Painting of Battle of Fort Wagner

Painting of Battle of Fort Wagner

Battle at Fort Wagner

Carney took part in the assault on Fort Wagner in Charleston, South Carolina. The battle took place on July 18, 1863. During the battle, the Union Army's color guard was killed. Carney had been seriously wounded, but quickly retrieved the U.S. Flag and moved forward holding it. At this time, he was suffering serious gunshot wounds. Carney kept the U.S. flag held high while he crawled up the hill to the walls of Fort Wagner.

As he was doing this, he was urging his fellow troops to follow him. When he made it to the base of the fort, Carney planted the flag there and held it upright. He never let go of the flag until he was rescued. He was close to death from his wounds at the time but survived. Because of his bravery during the battle of Fort Wagner, Carney was promoted to the rank of sergeant.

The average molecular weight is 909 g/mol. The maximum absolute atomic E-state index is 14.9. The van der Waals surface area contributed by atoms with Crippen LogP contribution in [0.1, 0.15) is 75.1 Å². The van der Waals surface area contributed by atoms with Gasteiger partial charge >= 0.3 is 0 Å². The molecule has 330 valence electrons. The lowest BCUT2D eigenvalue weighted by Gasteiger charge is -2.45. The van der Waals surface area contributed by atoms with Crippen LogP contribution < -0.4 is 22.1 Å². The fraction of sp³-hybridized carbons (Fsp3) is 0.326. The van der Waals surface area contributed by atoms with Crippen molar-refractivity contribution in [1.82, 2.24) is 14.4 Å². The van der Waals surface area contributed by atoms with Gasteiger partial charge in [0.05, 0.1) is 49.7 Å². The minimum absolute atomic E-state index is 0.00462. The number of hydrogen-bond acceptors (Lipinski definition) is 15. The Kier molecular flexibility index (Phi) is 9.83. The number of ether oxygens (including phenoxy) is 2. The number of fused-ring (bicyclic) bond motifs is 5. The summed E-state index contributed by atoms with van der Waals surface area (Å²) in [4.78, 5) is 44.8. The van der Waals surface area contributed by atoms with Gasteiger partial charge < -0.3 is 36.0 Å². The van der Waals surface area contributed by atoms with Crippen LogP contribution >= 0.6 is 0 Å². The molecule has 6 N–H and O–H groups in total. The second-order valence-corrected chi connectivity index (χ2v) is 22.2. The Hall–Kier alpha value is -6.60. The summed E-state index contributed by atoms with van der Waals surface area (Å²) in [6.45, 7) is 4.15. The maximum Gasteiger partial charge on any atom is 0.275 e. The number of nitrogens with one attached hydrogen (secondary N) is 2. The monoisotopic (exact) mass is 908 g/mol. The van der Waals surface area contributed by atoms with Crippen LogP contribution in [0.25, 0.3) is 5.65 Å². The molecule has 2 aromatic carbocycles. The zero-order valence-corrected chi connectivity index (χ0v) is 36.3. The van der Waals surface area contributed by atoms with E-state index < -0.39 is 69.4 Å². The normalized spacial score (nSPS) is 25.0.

Sergeant William Carney After the Civil War

Sergeant William Carney After the Civil War

Discharge

Carney was given an honorable discharge from the Union Army in June 1864 because of the disability caused by his wounds. After receiving his discharge, Carney returned to Bedford, Massachusetts. There he took a job maintaining the streetlights in the city. His next job was delivering mail. He did this for the next thirty-two years.

In 1890, he was a founding vice president of the National Association of Letter Carriers, the New Bedford Branch #18.

William Carney Delivering Mail

William Carney Delivering Mail

Family

Carney married a woman named Susannah Williams. They had a daughter named Clara Heronia. He and his family spent a few years in California. He eventually returned to Massachusetts in 1869.

Medal of Honor

Carney was awarded the Medal of Honor on May 23, 1900. This was approximately 37 years after his actions at Fort Wagner. Over half of the awards for medals during the Civil War were presented 20 or more years after the actions of soldiers who had earned them. After his medal was awarded, a song was published about what Carney had done during the Civil War. It was called Boys the Old Flag Never Touched the Ground.

William Carney Grave Marker

William Carney Grave Marker

Death